5 Tips For Keeping A Clean Credit Score

September 23, 2015

DSC_5539_EllisKeeping your credit score squeaky clean isn’t an easy thing to do, but the task becomes downright Herculean if you don’t have a plan to follow. For those who are looking to keep their scores well-polished and worthy of being a financial mantel piece, these 5 tips can be a sincere help.

1. Check Your Score

Everyone is entitled to a single free credit report once per year, and it’s important to monitor that credit report to be sure that it’s correct. Mistakes can happen, but if you don’t correct them then every creditor you have is going to see them. You need to know what your credit score is before you can take steps to clean it up. To get your free credit report click here, or call 1-877-322-8228.

2. Communicate With Your Creditors
When negative events happen in your life they can impact your credit. Losing a job, or getting a bad paycheck can mean no longer being able to make payments on time, or even at all. As soon as you know there are problems in your financial life you need to contact your lender and inform the company about your current issues. Many times a creditor will be willing to make accommodations like changing the date your payment is due, or reducing the amount you need to pay so that you don’t incur late payments. Your creditors want to be paid, and if you ask they’ll work with you to be sure your credit score remains clean while you get through tough times.

3. Be Reliable and On Time

Making a payment that puts you back on track to paying down a debt is a good feeling, but a good credit score is a lot like six pack abs; it’s all about long term dedication. It is better to make small payments regularly and in proper amounts than it is to make huge payments at uncertain intervals. A credit score is partly about how reliable you are, so it’s important to be predictable.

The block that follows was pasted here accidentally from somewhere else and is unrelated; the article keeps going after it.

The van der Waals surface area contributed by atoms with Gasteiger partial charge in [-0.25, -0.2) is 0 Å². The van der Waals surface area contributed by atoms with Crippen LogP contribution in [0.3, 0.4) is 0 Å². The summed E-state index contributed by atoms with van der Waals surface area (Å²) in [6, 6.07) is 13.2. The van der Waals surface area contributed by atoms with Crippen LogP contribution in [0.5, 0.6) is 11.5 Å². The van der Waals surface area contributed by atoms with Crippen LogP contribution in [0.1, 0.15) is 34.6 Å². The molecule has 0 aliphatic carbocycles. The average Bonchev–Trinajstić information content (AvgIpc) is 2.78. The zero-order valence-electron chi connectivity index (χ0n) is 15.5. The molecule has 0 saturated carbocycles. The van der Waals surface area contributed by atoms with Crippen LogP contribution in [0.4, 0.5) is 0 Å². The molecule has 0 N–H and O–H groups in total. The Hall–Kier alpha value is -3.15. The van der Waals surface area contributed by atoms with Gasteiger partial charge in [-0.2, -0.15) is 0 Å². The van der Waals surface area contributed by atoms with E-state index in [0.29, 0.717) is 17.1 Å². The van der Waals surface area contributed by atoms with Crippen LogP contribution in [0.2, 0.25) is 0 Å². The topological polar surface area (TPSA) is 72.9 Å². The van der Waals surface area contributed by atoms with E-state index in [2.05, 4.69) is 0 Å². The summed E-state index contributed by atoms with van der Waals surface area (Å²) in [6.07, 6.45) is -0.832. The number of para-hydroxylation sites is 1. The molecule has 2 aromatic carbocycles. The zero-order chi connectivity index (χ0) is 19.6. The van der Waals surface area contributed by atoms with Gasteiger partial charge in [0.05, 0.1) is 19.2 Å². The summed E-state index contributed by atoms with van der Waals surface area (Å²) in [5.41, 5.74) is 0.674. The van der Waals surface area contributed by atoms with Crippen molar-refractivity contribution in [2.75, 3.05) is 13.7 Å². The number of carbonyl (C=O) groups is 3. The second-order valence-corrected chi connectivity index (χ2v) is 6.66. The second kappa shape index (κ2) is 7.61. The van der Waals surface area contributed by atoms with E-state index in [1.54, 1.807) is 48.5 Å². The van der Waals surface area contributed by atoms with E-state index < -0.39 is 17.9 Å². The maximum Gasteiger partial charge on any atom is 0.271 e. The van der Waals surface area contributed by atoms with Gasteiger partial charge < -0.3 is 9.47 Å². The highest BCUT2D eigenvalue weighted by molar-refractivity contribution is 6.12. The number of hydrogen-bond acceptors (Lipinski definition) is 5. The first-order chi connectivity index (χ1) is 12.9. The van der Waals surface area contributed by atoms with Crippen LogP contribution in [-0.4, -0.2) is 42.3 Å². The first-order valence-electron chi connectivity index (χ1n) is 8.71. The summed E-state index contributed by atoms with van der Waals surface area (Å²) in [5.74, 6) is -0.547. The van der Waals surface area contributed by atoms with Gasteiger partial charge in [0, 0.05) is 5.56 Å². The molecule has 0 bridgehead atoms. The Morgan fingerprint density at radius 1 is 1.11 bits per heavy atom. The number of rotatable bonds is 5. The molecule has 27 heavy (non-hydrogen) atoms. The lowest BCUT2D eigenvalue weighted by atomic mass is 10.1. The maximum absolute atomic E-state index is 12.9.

4. Apply For New Credit Sparingly
While it might seem counter-intuitive, your score will take a short-term hit when you obtain new credit. Whether it’s a new credit card, a home loan, or any other form of credit, having a new line of credit will make your score dip. The longer you have that form of credit though, and the more payments you make on it, the higher your score will rise. So it’s good to have established, long-term loans that are regularly being paid off, but getting too many of them can be hard to recover from even if you can make all of the payments.

5. Keep Credit Cards Open (Even if You’re Not Using Them)

While debt should be paid down quickly and efficiently it’s important to remember that your score is decided at least in part by how far back your credit history goes. So the longer you have open lines of credit the better, even if you’re not actually making purchases of substance with your credit cards. The point is how long you’ve had them, and how long they’ve been in good standing. Too much of a good thing can be bad, though. If you have a larger credit limit (open credit cards) than you can afford to have based on your income you may have a hard time qualifying for new debt so be careful.

The bottom line is to have a plan and take your credit score seriously. A little diligence can go a long way.

Article written by Byron W. Ellis, CFP®, CLU®, ChFC®, CRPC®, is a CERTIFIED FINANCIAL PLANNER™ professional and the Managing Director of Ellis & Ellis, a division of United Capital Financial Advisers, LLC, a Financial Life Management Company. Email us at infothewoodlands@unitedcp.com for your free copy of a Road Map to retirement.

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5 Tips For Keeping A Clean Credit Score

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